May 22nd, 2007

Radha-Krishna

Jobs in Spanish

I have a job question for you all...
I could work at at the Service Desk on a global shipping company attending to Latin American clients or teach English as I have a MA in English. Down the line I'd like to teach Spanish. Which would ensure me a better chance to land a job teaching Spanish? Of course I'd like to do a MA in Spanish later but both for now, I need wo work. On the one hand, I get to use Spanish frequently but the career op seems limited and on the other hand I get to teach a language and sharpen my teaching skills. Oh, I'd like to focus on Literature and I am following courses in the field.
Any advice? Thanks. :-)
softie at heart

just curious

A friend and I have been discussing "several" for a little while now and seem to be rather stuck. So I thought perhaps some of you might have some input.

It started because I used the word meaning a group of roughly four or five people, which prompted him to argue that he thought it refered to a group of two or perhaps three. A simple check of the dictionary solved that one, but then we started discussing the etymology of the word.

It seems the word comes from a Latin word meaning something separate/to separate. (He thinks it also at one point refered to a specific place off by itself... so one could "go to the several" if they were so inclined.) You can find current definitions of "several" as "single" or "separate". He, and to a lesser degree myself, are still curious how it morphed into "a group of things more than two but less than many". Other than "it refers to a separate group of things" can anyone think of the connection from root to current usage?
portrait

French Purple.. or Crimson..?

I need some help with a colour word in French. The book of nineteenth century poetry I've got is good, and useful for me as an intermediate reader because it has english versions as parallelt texts. Only trouble is, they're verse translations rather than prose, and seem to be weighed heavier on the "produce convincing poetry using English" than "provide an accurate version of the original".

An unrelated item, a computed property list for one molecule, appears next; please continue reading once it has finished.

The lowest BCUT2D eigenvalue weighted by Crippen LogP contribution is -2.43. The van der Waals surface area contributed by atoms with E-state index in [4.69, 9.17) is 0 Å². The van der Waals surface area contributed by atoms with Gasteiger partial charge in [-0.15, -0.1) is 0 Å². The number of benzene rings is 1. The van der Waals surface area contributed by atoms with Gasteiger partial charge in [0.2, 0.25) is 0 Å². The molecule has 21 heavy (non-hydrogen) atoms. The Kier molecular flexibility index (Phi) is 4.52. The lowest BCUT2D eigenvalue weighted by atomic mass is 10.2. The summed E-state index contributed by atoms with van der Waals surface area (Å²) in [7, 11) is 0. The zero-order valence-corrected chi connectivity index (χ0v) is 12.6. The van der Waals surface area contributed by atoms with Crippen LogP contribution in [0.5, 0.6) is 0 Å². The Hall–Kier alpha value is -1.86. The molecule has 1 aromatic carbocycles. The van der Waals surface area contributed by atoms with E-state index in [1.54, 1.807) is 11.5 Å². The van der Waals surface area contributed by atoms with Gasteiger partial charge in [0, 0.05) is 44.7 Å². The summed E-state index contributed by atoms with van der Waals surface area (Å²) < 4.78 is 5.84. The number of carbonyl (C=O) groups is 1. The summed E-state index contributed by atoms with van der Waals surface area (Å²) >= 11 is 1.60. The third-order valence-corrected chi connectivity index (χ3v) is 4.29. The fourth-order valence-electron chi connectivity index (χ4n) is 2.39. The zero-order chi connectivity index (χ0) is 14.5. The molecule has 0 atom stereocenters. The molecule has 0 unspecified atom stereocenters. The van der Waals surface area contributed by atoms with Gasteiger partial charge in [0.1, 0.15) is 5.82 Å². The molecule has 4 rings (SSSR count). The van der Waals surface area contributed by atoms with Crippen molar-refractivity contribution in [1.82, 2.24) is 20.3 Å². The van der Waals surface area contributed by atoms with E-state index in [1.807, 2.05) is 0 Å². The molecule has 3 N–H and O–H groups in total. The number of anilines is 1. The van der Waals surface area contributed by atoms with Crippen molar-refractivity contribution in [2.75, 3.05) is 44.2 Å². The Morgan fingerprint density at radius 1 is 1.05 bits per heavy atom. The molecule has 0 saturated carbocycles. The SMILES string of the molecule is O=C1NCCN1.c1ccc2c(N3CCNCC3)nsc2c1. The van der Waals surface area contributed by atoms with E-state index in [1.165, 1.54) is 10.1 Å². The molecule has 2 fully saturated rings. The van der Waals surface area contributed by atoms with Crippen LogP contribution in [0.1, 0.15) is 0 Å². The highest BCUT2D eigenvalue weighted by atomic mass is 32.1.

Some of the word choices are better than others, but I've got confused by one verse from the poem L'Occident by Alphonse de Lamartine. Its available online in the original language here. My problem is in the 5th verse where the word "empourprée" is used.

Et vers l'occident seul, une porte éclatante
Laissait voir la lumière à flots d'or ondoyer,
Et la nue empourprée imitait une tente
Qui voile sans l'éteindre un immense foyer;


Is this purple, or is it crimson? The english translation says crimson, but I though pourpré was purple. The French to English side of my Collins dictionary says pourpré as a colour is crimson, as an adjective is purple, but the English - French side when consulted about purple gives violet and pourpré, and for crimson suggests cramoisi

I'm very confused. What colour is Lamartine's sky, and is pourpré purple or is it crimson? And if both, when is it which?
cranky ol' panther | me

Question on French usage in France

In the context of "vehicles", what is a "carte verte"? I know a carte grise is the registration papers/licence, but can't find out what the green one is. :)

Edit: Thank you, answer found: it is the insurance docs to be kept in the car (here in Ontario, one might refer to the "pinks" in the same way, as our insurance details are printed on pink papers).
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Stepmother

Serbian

A friend of mine is looking for advice on a Serbian course.  I learned it from the worst possible book but I don't know of any good beginner courses.  He's looking for a course that also has audio materials.
Anyone have a recommendation?